ESLETRA Conference: El Español, Lengua de la Traducción
By Cristina Marquez Arroyo, President of the Conference Steering Committee
April 25 and 26. Instituto Cervantes of New York, New York. ESLETRA, (Spanish as language of translation).
Under the presidency of Miguel Sáenz, renowned literary translator and member of the Royal Academy of Language, the 5th ESLETRA conference gathered some of the most distinguished speakers and lecturers in the field of Spanish translation and spanned a wide variety of topics that created an ideal forum to share and discuss some hot issues among actual translators and reviewers.
(Image: ESLETRA Conference poster, designed by Jesús Zurita)
Coming from different continents and backgrounds, both audience and speakers established a true bidirectional communication, an interesting dynamic given the many “movers and shakers” present in the auditorium.
The presence of Spanish in current international institutions and in the US Academia was discussed by a panel of three women: Maria Valdivieso (European Community Council), Aída Gómez Martínez (John Jay College of Justice) and María Nobrega (United Nations), who made an impressive presentation that lead to an intense debate among the audience.
Fernando Navarro (medical-scientific translator) and Borja Ortiz de Gondra (UN legal translator), from Salamanca and Geneva respectively, presented a sound overview of the status of Spanish as a translated language in their respective fields.
Representatives of the four most important Spanish language institutions, Bertha Gutiérrez Rodilla (Spanish Association ofTerminology), Ignacio Olmos (Cervantes Institute of New York), Gerardo Piña Rosales (North American Academy of Spanish Language) and Miguel Sáenz (Royal Academy of Spanish Language), analyzed the impact of those institution’s policies on the evolution of Spanish as a translated language.
(Image: Miguel Sáenz speaks at the opening session.)
Leticia Molinero (North American Academy of Spanish Language) made the final presentation of the first day, about Spanish in the United States and the need to have its regional variances (“estadounidismos”) accepted by official Spanish language institutions. Let’s not forget that even though Spanish is not an official language of the United States, the country is still home to the second largest Spanish-speaking population in the world, with 52 million speakers, second only to Mexico.
The second day brought more “hot” topics, widely enjoyed and discussed by speakers and attendants alike. A highlight of the program was discussion around the importance of translation in “global Spanish”, or the current need of a “neutral” Spanish among 20 countries and approximately 430 million speakers. In an interactive session, Miguel Turrión guided the audience through a trip around Spanish-speaking countries, just to prove that the diversity in terminology that enriches the language is the basis for its coherence and unity. This session also lead to an intense debate about the futility of the current trend to demand a different translation for each Spanish speaking country.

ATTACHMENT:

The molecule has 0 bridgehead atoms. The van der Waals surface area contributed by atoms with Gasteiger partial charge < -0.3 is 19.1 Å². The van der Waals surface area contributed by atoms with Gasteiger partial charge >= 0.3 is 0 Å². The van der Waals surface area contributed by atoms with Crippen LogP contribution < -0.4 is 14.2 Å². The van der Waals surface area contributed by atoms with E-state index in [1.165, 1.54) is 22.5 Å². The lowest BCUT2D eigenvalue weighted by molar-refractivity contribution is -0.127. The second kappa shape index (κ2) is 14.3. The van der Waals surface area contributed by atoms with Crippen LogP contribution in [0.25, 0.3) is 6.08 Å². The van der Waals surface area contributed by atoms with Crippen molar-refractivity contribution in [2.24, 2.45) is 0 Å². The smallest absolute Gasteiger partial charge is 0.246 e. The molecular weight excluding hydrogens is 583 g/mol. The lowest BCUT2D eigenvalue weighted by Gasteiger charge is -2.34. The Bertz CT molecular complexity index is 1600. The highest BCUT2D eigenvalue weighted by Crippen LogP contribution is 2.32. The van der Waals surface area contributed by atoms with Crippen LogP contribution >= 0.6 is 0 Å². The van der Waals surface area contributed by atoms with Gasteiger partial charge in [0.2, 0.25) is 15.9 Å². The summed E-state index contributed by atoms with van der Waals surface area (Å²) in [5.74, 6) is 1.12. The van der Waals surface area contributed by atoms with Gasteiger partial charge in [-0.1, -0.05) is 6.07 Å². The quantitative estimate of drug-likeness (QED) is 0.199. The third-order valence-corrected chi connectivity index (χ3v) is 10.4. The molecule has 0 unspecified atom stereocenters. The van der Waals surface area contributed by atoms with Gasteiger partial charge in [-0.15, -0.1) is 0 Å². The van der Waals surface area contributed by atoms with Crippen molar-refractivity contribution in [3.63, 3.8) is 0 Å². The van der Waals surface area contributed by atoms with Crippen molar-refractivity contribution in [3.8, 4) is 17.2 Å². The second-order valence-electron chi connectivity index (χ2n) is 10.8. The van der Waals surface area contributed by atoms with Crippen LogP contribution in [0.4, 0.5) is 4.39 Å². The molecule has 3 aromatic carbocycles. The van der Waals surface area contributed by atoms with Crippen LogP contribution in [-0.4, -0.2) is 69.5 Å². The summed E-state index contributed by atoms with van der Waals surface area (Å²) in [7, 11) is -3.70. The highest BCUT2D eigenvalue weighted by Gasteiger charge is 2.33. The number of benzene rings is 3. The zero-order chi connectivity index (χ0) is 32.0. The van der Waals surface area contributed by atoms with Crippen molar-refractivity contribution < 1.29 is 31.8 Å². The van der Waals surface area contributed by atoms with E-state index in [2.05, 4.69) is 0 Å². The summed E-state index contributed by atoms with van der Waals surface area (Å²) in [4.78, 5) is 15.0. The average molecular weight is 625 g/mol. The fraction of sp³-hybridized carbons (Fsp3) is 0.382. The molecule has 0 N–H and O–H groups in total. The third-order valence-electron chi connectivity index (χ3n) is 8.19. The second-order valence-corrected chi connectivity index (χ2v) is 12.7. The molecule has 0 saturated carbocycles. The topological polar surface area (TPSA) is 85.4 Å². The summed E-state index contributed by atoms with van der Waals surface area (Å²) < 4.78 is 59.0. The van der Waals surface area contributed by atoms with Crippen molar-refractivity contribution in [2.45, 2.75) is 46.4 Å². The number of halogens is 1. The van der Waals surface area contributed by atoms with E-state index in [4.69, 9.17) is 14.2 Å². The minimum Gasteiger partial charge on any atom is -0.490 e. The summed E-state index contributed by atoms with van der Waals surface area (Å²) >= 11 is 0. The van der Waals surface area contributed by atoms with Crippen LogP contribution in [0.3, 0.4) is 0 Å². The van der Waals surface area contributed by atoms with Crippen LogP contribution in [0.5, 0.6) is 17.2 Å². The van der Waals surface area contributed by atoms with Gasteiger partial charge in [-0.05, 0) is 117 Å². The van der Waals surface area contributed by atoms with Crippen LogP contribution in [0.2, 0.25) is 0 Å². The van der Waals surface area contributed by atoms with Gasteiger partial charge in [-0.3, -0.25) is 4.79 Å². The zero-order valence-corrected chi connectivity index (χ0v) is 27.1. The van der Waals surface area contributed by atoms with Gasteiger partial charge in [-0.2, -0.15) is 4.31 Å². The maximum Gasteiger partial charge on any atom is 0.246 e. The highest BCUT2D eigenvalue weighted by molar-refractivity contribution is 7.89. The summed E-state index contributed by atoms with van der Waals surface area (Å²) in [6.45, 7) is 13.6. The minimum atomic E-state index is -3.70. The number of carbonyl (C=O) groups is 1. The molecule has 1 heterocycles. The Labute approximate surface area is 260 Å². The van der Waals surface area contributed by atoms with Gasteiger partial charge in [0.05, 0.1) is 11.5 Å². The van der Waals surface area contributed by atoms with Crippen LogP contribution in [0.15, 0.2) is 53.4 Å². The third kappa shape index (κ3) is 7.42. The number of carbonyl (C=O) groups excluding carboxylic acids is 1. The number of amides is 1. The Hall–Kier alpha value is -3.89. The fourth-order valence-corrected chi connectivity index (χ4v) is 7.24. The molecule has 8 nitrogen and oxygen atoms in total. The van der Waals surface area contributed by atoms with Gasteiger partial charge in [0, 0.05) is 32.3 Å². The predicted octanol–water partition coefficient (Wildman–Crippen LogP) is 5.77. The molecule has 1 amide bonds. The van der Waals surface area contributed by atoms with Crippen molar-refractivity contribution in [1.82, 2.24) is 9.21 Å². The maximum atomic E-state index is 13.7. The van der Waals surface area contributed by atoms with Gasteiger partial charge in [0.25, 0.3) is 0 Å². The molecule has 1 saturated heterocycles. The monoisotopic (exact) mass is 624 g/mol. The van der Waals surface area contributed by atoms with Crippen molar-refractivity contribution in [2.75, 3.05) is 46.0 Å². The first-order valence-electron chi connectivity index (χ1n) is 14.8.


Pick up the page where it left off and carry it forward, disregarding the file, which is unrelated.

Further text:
A more direct relation between Spanish and other languages like Arab or Chinese, without English as intermediary, was an interesting topic discussed by Miguel Turrión (reviewer of Arab into Spanish translations at the European Commission) and Maite Aragonés Lumeras (translator of Chinese patents into Spanish at the World Intellectual Property Organization).
The last session was dedicated to Machine Translation, a highly controversial topic amongst independent translators. Tom Alwood, an expert in MT technical development, offered a sound explanation of the different MT systems, and Fernanda Lozano, a savvy user of the PAHO´s Machine Translation System provided an informative description of this new method of working, which will change the way translators work in the very near future. Again, an intense debate followed.
The conference closed with the presentation of the ESLETRA Award to Fernando Navarro, in recognition of his outstanding contribution toward Spanish as a translated language in the Scientific environment, particularly in the field of Medicine and Applied Sciences.
(Image: Fernando Navarro accepts ESLETRA Award.)
The testimonials sent by attendants from Algeria, Argentina, Belgium, Canada, Colombia, France, Italy, Luxembourg, Mexico, Peru, Spain, Switzerland, United States and Uruguay, indicate that the conference was highly informative but, most important, provided a true communication environment for a dialogue among peers.
It’s not yet decided where the sixth edition of the ESLETRA Conference will take place, although María Gabriela Morales (Argentina) and María Valdivieso (Belgium) volunteered their help to organize the event. In any case, we can be sure that it will provide another outstanding opportunity of professional development and communication between translators and interpreters of Spanish as language of translation.